A Sigh of Relief For Mo

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Last night, the Red Sox traded incumbent starting shortstop Marco Scutaro to the Rockies, presumably to free up the $6 million dollars he was slated to earn. While Red Sox fans debated what the move meant for the likes of Roy Oswalt, Mike Aviles, Nick Punto, and The Gloved Wunderkind Who Hits Worse Than Ramiro Pena™, Yankees fans breathed a sigh of relief. You see, Marco Scutaro is the David to Mariano Rivera‘s Goliath. He is a middling hitter, more of a pest than anything, with a career OPS+ of 93. Against the Yankees overall, he has a thoroughly unimpressive .697 OPS. But when he digs in against the Great Rivera, the nondescript, unspectacular Scutaro, for no identifiable reason, turns into Edgar Martinez.

It all started in April of 2007. To that point, Scutaro had 6 career at-bats against Rivera, and was hitless with 2 walks. One of those walks came around to score a winning run, but the final score was 6-3 and the walk did not seem to be all that important. But on Sunday, April 15th, Andy Pettitte and Scott Proctor handed Rivera a 4-2 lead on a nice afternoon in Oakland. With 2 outs, Todd Walker singled and Jason Kendall walked, bringing the light-hitting Scutaro to the plate. On an 0-2 pitch, Scutaro turned on a cutter up in the zone and drove it off the foul pole in left, turning a certain Yankees win into a painful loss.

For a few seasons, it seemed as if Scutaro’s success against Mariano would prove to be a one-time event, a fluke that would make him the answer to a trivia question one day but nothing more. In 2008 and 2009, Scutaro faced Mo six times and reached base once, a single that was rendered meaningless by Rivera retiring the subsequent hitter. And then Scutaro signed with the Red Sox.

Marco faced Mo four times in 2010, but only twice in vitally important situations (Mo retired him in the two lower leverage spots). Scutaro reached base the first time he faced Mo in a Red Sox uniform, doubling to bring the tying run to the plate, but Mo retired the next two Sox in order to end the game. Later that season, after Joba Chamberlain blew a 5-1 lead by allowing 4 runs in the 8th, Rivera allowed 2 runs in the 9th, with a blooper off the bat of Scutaro that was ruled an error being the turning point of the inning. Marco was starting to reveal himself as a pesky hitter who could at least make contact off Rivera, but it was not until 2011 that he established himself as a true annoyance to the great Mo.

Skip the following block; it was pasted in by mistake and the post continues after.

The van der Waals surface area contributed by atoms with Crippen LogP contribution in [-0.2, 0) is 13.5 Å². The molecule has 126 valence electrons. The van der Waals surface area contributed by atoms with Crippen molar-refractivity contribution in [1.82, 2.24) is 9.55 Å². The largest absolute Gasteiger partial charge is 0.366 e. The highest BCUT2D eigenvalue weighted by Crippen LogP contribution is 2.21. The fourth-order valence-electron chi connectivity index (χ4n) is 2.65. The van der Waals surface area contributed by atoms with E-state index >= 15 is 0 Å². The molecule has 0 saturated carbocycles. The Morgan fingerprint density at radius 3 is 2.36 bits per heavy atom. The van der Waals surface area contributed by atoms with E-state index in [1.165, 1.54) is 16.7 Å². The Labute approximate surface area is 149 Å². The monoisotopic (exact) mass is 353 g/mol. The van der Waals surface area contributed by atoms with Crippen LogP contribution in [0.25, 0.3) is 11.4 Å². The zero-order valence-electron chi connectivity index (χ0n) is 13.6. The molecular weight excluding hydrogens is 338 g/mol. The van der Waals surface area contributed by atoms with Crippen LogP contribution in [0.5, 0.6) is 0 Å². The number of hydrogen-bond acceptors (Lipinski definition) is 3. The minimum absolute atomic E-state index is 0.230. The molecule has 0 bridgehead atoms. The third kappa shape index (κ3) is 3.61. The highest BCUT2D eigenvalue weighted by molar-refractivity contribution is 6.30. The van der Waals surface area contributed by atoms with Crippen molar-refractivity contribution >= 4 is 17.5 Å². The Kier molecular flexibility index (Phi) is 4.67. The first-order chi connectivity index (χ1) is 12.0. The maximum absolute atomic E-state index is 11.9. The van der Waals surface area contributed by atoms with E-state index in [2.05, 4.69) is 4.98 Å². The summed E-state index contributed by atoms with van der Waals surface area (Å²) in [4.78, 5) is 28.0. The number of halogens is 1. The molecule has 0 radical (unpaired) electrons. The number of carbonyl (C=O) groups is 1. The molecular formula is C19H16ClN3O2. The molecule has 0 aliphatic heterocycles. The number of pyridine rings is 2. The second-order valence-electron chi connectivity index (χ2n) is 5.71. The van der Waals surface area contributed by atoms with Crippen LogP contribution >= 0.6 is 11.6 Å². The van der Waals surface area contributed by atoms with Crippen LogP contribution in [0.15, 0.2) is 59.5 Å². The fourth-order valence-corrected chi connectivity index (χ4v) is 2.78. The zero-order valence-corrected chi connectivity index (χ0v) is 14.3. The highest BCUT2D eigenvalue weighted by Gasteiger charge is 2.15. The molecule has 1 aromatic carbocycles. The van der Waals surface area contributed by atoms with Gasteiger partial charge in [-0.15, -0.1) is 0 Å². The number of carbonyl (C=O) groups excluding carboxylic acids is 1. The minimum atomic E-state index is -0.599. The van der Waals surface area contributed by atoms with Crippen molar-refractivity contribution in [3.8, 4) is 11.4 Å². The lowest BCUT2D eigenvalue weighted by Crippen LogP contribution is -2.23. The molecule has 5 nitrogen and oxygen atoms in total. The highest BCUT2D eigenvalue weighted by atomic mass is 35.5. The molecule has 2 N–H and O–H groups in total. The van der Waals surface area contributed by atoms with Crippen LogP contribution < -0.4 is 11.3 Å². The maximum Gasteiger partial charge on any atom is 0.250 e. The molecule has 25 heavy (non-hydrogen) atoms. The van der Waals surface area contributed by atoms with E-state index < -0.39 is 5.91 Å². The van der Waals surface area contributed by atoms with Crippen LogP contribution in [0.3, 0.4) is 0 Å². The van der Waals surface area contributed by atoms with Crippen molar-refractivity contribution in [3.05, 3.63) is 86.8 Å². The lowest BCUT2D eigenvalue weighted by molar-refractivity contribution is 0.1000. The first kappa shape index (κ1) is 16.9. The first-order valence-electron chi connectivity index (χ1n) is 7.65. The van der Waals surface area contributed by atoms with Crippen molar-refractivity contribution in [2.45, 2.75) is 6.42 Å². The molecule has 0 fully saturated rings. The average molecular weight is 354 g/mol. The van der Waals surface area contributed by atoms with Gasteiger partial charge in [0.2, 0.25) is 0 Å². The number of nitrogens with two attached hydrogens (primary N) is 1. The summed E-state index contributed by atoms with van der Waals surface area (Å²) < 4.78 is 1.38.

On August 7th, the Yankees played the Red Sox on Sunday Night Baseball, looking to win their first series from the Sox in 4 tries. Behind homers from Eduardo Nunez and Brett Gardner, as well as solid pitching from Freddy Garcia, Cory Wade, Rafael Soriano, and David Robertson, the Yankees carried a 2-1 lead into the bottom of the 9th. Alas, Marco Scutaro was poised to strike, doubling off the Green Monster to start the inning and eventually scoring on a sacrifice fly. The Yankees lost the game one inning later.

When the teams met again on the first day of September, Scutaro and Rivera matched up in similar circumstances. The Yankees were once again trying to take their first series from the Red Sox, with the entire country watching the two clubs clash on ESPN. They took a lead late in the contest against Daniel Bard, and handed Rivera a 4-2 advantage. After Jed Lowrie walked to start the frame, Rivera retired the next two batters before walking Jacoby Ellsbury. In stepped Marco Scutaro, already feared as Rivera Kryptonite, with a chance to extend the game and bring up Adrian Gonzalez. Marco did just that, lining a hard single to RF and setting up the Yankees for more heartbreak. However, Rivera struck out Gonzalez looking, and the Yankees finally celebrated a series victory over their rivals from Beantown.

When the Yankees faced the Red Sox late in September, Joe Girardi decided not to take any chances with Scutaro. With the game tied at 4 with 2 outs in the top of the 9th, a runner at 3rd, and the struggling Jarrod Saltalamacchia on deck, Girardi finally gave in to the Myth of Marco and had Rivera intentionally walk Scutaro. Salty struck out to validate the decision, but the Yankees eventually lost the game.